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Dorothy Wordsworth

Dorothy Mae Ann Wordsworth was an English author, poet and diarist.

Halifax town centre in the 18th century

One of Halifax's lesser-known literary connections is that of Dorothy Wordsworth. The connection of William Wordsworth and his devoted sister to the Lake District, mainly Grasmere, is well known. Though, Dorothy was no stranger to Halifax also.

When Dorothy was six, in 1778, her mother Anne died suddenly. She was sent to her mother's cousin, Elizabeth Threlkeld, whose home was a draper's shop near the Old Cock Hotel. She lived there for nine years, attending a private school at Blackwall and Northgate End Unitarian Chapel on Sundays. Later she was sent to stay with William and Dorothy Cookson in Penrith. This experience only served to deepen her fond memories of her Halifax sojourn.

After leaving the town, she often came back for visits and in 1794 her brother William ca me with her. By this time 'Aunt' Threlkeld had married William Rawson and had moved to Mill House in Triangle. The Wordsworths stayed for nine months, over Christmas and Dorothy’s 22nd birthday.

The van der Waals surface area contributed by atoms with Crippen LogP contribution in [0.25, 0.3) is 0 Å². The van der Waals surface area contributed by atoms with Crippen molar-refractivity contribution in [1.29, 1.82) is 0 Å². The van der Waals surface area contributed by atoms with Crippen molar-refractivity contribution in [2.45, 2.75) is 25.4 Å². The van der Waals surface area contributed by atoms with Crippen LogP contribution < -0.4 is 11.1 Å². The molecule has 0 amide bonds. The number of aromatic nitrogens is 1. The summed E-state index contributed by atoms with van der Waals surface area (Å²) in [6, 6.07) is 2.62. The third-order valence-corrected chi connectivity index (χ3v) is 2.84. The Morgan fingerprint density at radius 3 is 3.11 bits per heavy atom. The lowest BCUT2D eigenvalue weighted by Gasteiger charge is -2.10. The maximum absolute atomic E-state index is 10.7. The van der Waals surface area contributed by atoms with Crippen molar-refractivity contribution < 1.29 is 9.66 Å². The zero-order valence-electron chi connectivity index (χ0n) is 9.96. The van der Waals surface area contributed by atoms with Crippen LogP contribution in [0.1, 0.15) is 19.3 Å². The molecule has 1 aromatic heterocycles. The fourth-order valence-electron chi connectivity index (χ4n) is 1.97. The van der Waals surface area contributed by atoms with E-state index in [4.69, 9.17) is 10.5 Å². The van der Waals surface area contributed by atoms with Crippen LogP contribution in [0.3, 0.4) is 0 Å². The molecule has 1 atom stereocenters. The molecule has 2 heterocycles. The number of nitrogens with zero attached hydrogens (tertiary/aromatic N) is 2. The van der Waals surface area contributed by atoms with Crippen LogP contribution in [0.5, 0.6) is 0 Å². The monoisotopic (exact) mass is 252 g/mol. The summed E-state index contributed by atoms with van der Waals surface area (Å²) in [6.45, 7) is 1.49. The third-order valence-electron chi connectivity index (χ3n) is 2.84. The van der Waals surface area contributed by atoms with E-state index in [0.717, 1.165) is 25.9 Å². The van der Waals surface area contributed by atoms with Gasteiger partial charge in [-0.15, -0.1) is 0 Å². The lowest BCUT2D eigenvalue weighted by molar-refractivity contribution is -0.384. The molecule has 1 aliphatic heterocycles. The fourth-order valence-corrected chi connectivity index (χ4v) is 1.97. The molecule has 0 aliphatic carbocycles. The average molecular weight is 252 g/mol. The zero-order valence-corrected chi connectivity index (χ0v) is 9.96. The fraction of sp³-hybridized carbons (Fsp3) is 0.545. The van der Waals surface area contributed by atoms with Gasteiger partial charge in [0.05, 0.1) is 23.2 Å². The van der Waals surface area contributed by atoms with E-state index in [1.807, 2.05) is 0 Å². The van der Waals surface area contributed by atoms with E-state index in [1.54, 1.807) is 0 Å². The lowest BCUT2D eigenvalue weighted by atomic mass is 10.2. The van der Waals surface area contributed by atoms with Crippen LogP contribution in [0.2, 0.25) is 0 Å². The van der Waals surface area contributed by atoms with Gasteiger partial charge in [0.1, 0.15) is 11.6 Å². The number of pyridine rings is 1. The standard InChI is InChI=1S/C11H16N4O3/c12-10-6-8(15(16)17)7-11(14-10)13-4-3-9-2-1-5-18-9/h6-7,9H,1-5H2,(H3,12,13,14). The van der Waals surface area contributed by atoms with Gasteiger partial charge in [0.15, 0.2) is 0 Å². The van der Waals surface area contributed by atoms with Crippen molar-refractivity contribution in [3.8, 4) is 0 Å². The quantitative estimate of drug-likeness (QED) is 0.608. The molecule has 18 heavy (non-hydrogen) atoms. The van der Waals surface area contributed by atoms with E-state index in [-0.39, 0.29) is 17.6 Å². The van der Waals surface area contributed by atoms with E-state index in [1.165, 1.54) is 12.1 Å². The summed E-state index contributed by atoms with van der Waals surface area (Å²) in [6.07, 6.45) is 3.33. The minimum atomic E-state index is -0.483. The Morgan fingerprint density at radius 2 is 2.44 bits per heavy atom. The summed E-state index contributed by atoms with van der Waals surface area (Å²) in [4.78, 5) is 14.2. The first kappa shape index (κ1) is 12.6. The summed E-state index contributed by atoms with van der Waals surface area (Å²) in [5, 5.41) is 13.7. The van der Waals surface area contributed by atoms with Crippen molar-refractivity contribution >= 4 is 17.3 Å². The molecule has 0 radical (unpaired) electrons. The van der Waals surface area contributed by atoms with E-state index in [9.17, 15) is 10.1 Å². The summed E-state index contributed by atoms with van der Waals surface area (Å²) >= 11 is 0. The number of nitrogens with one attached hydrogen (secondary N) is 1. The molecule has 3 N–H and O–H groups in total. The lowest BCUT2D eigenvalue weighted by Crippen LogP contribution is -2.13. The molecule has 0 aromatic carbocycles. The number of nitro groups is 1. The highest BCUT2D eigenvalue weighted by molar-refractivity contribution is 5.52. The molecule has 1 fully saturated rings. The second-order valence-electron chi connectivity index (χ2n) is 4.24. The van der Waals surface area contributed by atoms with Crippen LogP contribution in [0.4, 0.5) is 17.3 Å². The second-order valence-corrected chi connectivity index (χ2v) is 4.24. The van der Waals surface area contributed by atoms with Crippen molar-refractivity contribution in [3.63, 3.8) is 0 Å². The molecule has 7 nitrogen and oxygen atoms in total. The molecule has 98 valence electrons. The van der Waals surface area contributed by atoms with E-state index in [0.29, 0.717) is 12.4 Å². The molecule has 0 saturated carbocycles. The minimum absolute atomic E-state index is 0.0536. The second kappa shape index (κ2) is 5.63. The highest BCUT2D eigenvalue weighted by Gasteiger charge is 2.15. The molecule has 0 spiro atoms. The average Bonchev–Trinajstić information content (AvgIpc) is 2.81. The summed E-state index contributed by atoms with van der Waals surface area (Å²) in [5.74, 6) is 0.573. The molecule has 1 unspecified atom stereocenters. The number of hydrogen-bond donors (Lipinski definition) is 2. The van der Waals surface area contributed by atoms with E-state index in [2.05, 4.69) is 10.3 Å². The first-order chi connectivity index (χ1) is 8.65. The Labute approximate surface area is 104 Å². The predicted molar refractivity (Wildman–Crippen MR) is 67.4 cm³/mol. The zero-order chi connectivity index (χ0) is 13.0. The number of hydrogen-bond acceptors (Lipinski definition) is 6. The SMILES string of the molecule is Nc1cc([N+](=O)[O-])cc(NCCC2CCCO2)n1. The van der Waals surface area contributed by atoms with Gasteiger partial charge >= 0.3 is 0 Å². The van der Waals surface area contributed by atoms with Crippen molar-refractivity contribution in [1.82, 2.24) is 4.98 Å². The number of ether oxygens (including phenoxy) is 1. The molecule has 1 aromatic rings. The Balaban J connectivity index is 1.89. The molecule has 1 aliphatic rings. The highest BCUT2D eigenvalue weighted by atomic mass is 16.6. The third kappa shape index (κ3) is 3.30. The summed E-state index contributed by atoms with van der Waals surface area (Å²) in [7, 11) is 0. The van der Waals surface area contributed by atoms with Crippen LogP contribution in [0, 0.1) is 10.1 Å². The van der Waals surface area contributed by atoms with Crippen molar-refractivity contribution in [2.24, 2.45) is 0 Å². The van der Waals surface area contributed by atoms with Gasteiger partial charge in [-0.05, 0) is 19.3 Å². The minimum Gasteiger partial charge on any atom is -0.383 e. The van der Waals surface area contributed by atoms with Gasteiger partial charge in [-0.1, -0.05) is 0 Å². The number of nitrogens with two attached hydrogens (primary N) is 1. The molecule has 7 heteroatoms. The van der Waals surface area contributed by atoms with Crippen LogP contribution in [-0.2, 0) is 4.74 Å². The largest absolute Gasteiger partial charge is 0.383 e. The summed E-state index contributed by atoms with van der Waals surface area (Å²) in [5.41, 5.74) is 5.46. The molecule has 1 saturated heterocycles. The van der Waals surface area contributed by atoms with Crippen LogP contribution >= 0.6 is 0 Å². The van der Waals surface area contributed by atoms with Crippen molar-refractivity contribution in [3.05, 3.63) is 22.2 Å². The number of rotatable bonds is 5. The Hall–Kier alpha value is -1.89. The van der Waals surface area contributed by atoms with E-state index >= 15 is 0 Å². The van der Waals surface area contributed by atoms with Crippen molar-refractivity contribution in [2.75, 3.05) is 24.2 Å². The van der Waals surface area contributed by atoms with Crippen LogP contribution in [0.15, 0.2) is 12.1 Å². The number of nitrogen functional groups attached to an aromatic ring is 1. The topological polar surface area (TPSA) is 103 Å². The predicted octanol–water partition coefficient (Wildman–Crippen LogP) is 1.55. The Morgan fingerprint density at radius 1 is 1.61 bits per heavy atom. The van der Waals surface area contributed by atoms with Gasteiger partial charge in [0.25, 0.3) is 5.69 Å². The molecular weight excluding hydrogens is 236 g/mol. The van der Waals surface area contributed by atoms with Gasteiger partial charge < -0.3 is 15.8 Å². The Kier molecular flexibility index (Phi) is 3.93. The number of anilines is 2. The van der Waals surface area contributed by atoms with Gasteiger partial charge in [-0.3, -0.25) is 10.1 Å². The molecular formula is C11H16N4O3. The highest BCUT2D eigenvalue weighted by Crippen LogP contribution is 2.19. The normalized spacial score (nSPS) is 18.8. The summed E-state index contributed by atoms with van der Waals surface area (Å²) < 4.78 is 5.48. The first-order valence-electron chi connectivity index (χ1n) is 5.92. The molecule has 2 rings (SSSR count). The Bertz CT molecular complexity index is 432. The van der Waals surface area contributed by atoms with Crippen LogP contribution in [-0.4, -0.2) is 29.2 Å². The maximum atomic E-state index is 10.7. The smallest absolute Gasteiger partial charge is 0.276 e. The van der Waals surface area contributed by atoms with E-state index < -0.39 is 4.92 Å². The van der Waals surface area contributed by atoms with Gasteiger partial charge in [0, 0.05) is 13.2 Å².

More close friends from her Halifax childhood were daughters of the Pollard family, who had moved to Ovenden Hall. Jane Pollard's wedding provided the chance of another visit, this time with another of her four brothers, Christopher.

There are records of three other visits. In 1807, she came with William and his wife, Mary, to Savile Green, where the Rawsons had moved. She made another visit in 1816, staying for five months. The last time we know she came back was in 1818. Each visit was a busy round of meeting her old friends in homes across the Halifax district.

The image shows Halifax town centre as Dorothy would have known it. Part of John Moore's 'Map of the Town and Township of Halifax' 1797. It can be seen in the Central Reference Library.

For more on Dorothy Wordsworth, enter "Dorothy Wordsworth" as a 'quick search' term in the library catalogue:

Online library catalogue

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